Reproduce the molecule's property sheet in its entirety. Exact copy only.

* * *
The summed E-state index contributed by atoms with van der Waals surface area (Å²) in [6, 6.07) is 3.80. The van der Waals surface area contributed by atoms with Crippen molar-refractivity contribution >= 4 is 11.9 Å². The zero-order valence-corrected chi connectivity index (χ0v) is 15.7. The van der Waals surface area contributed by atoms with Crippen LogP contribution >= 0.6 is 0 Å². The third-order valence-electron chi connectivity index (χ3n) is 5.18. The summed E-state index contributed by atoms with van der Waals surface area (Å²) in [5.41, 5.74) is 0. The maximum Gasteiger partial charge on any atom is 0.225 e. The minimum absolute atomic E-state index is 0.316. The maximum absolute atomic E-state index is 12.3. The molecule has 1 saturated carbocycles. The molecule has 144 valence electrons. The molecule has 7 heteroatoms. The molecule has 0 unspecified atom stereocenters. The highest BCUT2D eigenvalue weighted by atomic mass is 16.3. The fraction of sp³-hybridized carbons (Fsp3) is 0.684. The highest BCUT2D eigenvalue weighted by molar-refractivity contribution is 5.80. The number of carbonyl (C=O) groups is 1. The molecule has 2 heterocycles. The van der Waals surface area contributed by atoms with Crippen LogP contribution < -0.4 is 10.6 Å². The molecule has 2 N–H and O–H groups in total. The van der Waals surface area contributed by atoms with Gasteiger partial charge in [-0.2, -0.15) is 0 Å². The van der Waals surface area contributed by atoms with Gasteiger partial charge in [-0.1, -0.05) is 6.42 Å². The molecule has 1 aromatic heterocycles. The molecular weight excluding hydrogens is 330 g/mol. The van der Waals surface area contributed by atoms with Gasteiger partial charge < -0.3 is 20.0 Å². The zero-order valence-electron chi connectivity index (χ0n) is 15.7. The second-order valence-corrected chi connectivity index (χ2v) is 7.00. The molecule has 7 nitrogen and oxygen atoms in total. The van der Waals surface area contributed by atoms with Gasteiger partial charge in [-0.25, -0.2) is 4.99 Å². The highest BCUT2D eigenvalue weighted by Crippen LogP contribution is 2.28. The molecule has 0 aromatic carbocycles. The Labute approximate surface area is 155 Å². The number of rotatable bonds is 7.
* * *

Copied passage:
The summed E-state index contributed by atoms with van der Waals surface area (Å²) in [6, 6.07) is 3.80. The van der Waals surface area contributed by atoms with Crippen molar-refractivity contribution >= 4 is 11.9 Å². The zero-order valence-corrected chi connectivity index (χ0v) is 15.7. The van der Waals surface area contributed by atoms with Crippen LogP contribution >= 0.6 is 0 Å². The third-order valence-electron chi connectivity index (χ3n) is 5.18. The summed E-state index contributed by atoms with van der Waals surface area (Å²) in [5.41, 5.74) is 0. The maximum Gasteiger partial charge on any atom is 0.225 e. The minimum absolute atomic E-state index is 0.316. The maximum absolute atomic E-state index is 12.3. The molecule has 1 saturated carbocycles. The molecule has 144 valence electrons. The molecule has 7 heteroatoms. The molecule has 0 unspecified atom stereocenters. The highest BCUT2D eigenvalue weighted by atomic mass is 16.3. The fraction of sp³-hybridized carbons (Fsp3) is 0.684. The highest BCUT2D eigenvalue weighted by molar-refractivity contribution is 5.80. The number of carbonyl (C=O) groups is 1. The molecule has 2 heterocycles. The van der Waals surface area contributed by atoms with Crippen LogP contribution < -0.4 is 10.6 Å². The molecule has 2 N–H and O–H groups in total. The van der Waals surface area contributed by atoms with Gasteiger partial charge in [-0.2, -0.15) is 0 Å². The van der Waals surface area contributed by atoms with Gasteiger partial charge in [-0.1, -0.05) is 6.42 Å². The molecule has 1 aromatic heterocycles. The molecular weight excluding hydrogens is 330 g/mol. The van der Waals surface area contributed by atoms with Gasteiger partial charge < -0.3 is 20.0 Å². The zero-order valence-electron chi connectivity index (χ0n) is 15.7. The second-order valence-corrected chi connectivity index (χ2v) is 7.00. The molecule has 7 nitrogen and oxygen atoms in total. The van der Waals surface area contributed by atoms with Gasteiger partial charge in [-0.25, -0.2) is 4.99 Å². The highest BCUT2D eigenvalue weighted by Crippen LogP contribution is 2.28. The molecule has 0 aromatic carbocycles. The Labute approximate surface area is 155 Å². The number of rotatable bonds is 7.